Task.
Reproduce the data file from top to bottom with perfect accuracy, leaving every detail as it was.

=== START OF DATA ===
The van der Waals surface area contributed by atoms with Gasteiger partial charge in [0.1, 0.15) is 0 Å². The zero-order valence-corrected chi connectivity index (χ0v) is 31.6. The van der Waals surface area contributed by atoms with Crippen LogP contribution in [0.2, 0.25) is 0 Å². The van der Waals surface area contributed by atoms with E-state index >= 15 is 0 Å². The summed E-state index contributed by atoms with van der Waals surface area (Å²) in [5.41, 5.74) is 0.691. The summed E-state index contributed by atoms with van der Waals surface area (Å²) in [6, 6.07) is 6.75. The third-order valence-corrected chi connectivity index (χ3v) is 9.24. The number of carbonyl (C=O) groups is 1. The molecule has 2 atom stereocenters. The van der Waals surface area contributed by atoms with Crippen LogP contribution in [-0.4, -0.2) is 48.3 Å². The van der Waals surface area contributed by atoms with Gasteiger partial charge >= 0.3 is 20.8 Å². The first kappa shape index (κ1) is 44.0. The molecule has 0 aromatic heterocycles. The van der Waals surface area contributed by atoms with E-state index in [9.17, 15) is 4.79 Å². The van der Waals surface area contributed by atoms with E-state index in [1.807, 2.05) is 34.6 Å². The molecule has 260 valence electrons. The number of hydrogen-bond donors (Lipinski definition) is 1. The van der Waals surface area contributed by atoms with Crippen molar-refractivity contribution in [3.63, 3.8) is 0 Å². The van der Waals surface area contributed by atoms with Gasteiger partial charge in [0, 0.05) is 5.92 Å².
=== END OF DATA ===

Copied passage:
The van der Waals surface area contributed by atoms with Gasteiger partial charge in [0.1, 0.15) is 0 Å². The zero-order valence-corrected chi connectivity index (χ0v) is 31.6. The van der Waals surface area contributed by atoms with Crippen LogP contribution in [0.2, 0.25) is 0 Å². The van der Waals surface area contributed by atoms with E-state index >= 15 is 0 Å². The summed E-state index contributed by atoms with van der Waals surface area (Å²) in [5.41, 5.74) is 0.691. The summed E-state index contributed by atoms with van der Waals surface area (Å²) in [6, 6.07) is 6.75. The third-order valence-corrected chi connectivity index (χ3v) is 9.24. The number of carbonyl (C=O) groups is 1. The molecule has 2 atom stereocenters. The van der Waals surface area contributed by atoms with Crippen LogP contribution in [-0.4, -0.2) is 48.3 Å². The van der Waals surface area contributed by atoms with Gasteiger partial charge >= 0.3 is 20.8 Å². The first kappa shape index (κ1) is 44.0. The molecule has 0 aromatic heterocycles. The van der Waals surface area contributed by atoms with E-state index in [9.17, 15) is 4.79 Å². The van der Waals surface area contributed by atoms with E-state index in [1.807, 2.05) is 34.6 Å². The molecule has 260 valence electrons. The number of hydrogen-bond donors (Lipinski definition) is 1. The van der Waals surface area contributed by atoms with Crippen molar-refractivity contribution in [3.63, 3.8) is 0 Å². The van der Waals surface area contributed by atoms with Gasteiger partial charge in [0, 0.05) is 5.92 Å².